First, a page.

When we’re engaged in a lot of activity, we can become so focused on the details of what we’re doing that we forget there’s an element of generosity and goodness in our actions. When Ajahn Sumedho was a young monk, Luang Por Chah recommended that he recollect his good qualities. Ajahn Sumedho couldn’t understand what Luang Por was talking about because his mind was quite busy and filled up with negative thoughts and emotional habits. He thought of himself as basically a selfish, nasty, horrible person, and an embarrassment to the robes.
Luang Por Chah told him, “If you’re such a bad person and really evil, you wouldn’t want to live with Buddhist monks. We would be the last people you would want to spend time with. If you’re so off the mark and if your mind is so given to unwholesomeness, you wouldn’t want to be around people who are honest, refrain from stealing, refrain from consuming intoxicants, people who don’t behave in unruly ways. The last thing you’d want to do is be around virtuous people.” When Luang Por said this to him, he was quite startled by it. He thought to himself, You know that’s true. I can easily forget that I’m living in a Buddhist monastery with Buddhist monks. There must be some reason why I’m doing this.
We can become quite focused on our faults, wrongdoings, and the things we said that were less than generous, friendly, helpful, or patient. Even after someone has asked us for advice, what we think about later is how much better it would have been to have said this or that. Oh, I really didn’t get that right. The attention goes to all our shortcomings, failures, and weaknesses, and we obsess on those qualities.
That’s how it was for Ajahn Sumedho. So when Luang Por Chah suggested, “Why don’t you recollect all of your good qualities?” there was no pigeonhole for him to put them in. At that time any good quality he had, he saw as inflated, egotistical, proud, or conceited. But Luang Por said, “No. This is cāgānus-sati, recollecting your goodness, recollecting your own generosity. It’s a completely normal concept.” Now, since we’ve had the good fortune to hear Laung Por Chah’s advice to Ajahn Sumedho, it would behoove us to put that advice into practice for ourselves.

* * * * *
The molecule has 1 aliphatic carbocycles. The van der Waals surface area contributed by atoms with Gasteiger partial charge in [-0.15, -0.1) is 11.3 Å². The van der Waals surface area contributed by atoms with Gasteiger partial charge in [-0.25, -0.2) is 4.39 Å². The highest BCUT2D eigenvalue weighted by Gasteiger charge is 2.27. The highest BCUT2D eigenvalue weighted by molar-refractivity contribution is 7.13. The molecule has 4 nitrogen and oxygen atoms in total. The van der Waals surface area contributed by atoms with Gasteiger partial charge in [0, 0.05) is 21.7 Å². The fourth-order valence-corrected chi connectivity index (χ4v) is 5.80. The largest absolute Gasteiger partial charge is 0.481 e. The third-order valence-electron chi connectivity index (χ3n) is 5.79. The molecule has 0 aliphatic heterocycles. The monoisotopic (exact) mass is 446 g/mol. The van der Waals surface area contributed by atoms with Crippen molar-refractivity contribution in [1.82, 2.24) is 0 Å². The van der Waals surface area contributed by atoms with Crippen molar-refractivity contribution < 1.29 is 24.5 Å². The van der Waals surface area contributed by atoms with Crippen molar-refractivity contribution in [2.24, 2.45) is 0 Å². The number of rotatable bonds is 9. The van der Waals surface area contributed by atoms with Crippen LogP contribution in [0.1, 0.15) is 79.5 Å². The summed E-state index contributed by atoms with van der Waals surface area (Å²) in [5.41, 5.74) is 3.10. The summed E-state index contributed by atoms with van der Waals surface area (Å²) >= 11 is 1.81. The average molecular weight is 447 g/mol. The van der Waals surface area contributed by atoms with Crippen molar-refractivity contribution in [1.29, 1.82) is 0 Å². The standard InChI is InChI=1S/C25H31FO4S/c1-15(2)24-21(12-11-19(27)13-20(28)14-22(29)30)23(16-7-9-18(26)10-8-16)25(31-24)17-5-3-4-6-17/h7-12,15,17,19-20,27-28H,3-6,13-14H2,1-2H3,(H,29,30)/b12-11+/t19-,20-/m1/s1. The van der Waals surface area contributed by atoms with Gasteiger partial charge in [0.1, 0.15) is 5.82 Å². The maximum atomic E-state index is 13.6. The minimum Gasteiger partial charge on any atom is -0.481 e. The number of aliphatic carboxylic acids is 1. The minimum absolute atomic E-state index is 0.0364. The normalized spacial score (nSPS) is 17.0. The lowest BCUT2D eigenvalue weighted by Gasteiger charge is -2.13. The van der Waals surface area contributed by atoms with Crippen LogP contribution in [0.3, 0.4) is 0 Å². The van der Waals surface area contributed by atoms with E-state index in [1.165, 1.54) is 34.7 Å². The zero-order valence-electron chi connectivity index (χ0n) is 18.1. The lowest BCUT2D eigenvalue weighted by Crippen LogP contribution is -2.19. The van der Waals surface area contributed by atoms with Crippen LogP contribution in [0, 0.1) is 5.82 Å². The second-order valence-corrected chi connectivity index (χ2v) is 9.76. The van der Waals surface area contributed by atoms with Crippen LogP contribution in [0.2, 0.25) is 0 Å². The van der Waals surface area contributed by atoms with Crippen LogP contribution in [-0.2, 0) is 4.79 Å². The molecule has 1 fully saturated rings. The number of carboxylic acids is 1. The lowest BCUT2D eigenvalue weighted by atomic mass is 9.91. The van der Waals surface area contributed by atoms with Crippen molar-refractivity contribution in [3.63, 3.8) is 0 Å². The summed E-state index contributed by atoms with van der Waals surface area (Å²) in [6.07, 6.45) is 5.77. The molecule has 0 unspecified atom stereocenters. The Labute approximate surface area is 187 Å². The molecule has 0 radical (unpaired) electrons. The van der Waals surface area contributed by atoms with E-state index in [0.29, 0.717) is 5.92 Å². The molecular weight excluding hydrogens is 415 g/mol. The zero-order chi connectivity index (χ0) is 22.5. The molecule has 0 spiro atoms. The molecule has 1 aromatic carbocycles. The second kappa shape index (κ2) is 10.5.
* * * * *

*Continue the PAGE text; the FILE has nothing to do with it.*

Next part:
One way for us to do that is to recollect all the good effort we’re making in looking after the kitchen, providing food, looking after the construction projects, the kuṭis, the buildings, or the micro-hydro project we’re setting up. These are acts of generosity and kindness, of putting forth effort and putting forth our time to help other people. Many people have helped with the construction of the kuṭi down by the Bhikkhu Commons. Of those people, how many are actually going to live in it? Probably a very small proportion. The effort that we make is not simply in the single task we do, but also in the wholesomeness and goodness it supports—the kusala kamma it supports. By providing this dwelling, this food, these Dhamma talks, we bring enormous blessings into our lives.
Take Tan Ṭhitapañño, for instance. He’s wrestling with the intricacies of the Expression Engine software and the obstructive passwords that won’t let him use the program. When doing such hard work, it can be easy to forget about the fact that there are people all over the planet who delight in what this work accomplishes, Oh look, a new Dhamma talk on the Abhayagiri website. How marvelous! This is fantastic! This isn’t simply about trying to cheer ourselves up or look on the bright side. This really is the bright side. Earlier in the year a fellow came to Abhayagiri from Liverpool, England. He was so happy to be here. He didn’t even stay for a full day. He happened to be in the country on holiday and took a chance to visit us. He said, “We have this little meditation group in Liverpool, and we listen to Abhayagiri talks all the time. It’s so great to be here.” He was bubbling with happiness. We can forget that our lives are connected with little groups of people like that all over the planet. In our small efforts to keep the bodies fed, to keep the shelters workable, to provide Dhamma talks on the website, to offer publications, to pay the bills—every little piece is bringing goodness into the world. That’s kusala kamma, wholesome action.
It’s not indulgence, egotism, or pride to be reflecting on that goodness. The Buddha himself encourages cāgānussati, recollecting our generosity, because that brightens and brings joy to the mind. We can take some time to recollect all the efforts that we’re making on the practical front as well as with the formal meditation practice. The word anumodanā means rejoicing in the goodness that has been done. The cynical mind says, Yeah, well, that’s one thing. But I’ve really got some serious problems. Basically I’m just a defiled mess. I really am! We need to listen to that voice with compassion, but at the same time, we don’t want to let it run our lives. So we listen and then gently park it to one side. We can reflect, Even if I’m filled with utterly ghastly defilements, still there are things I’ve done that have helped people. That’s an undeniable fact. There’s some goodness or brightness that I’ve brought into the lives of others. My effort to be a little bit more patient has benefited other beings. How wonderful! By letting that brightness inform our lives, we can be encouraged and gladdened by it.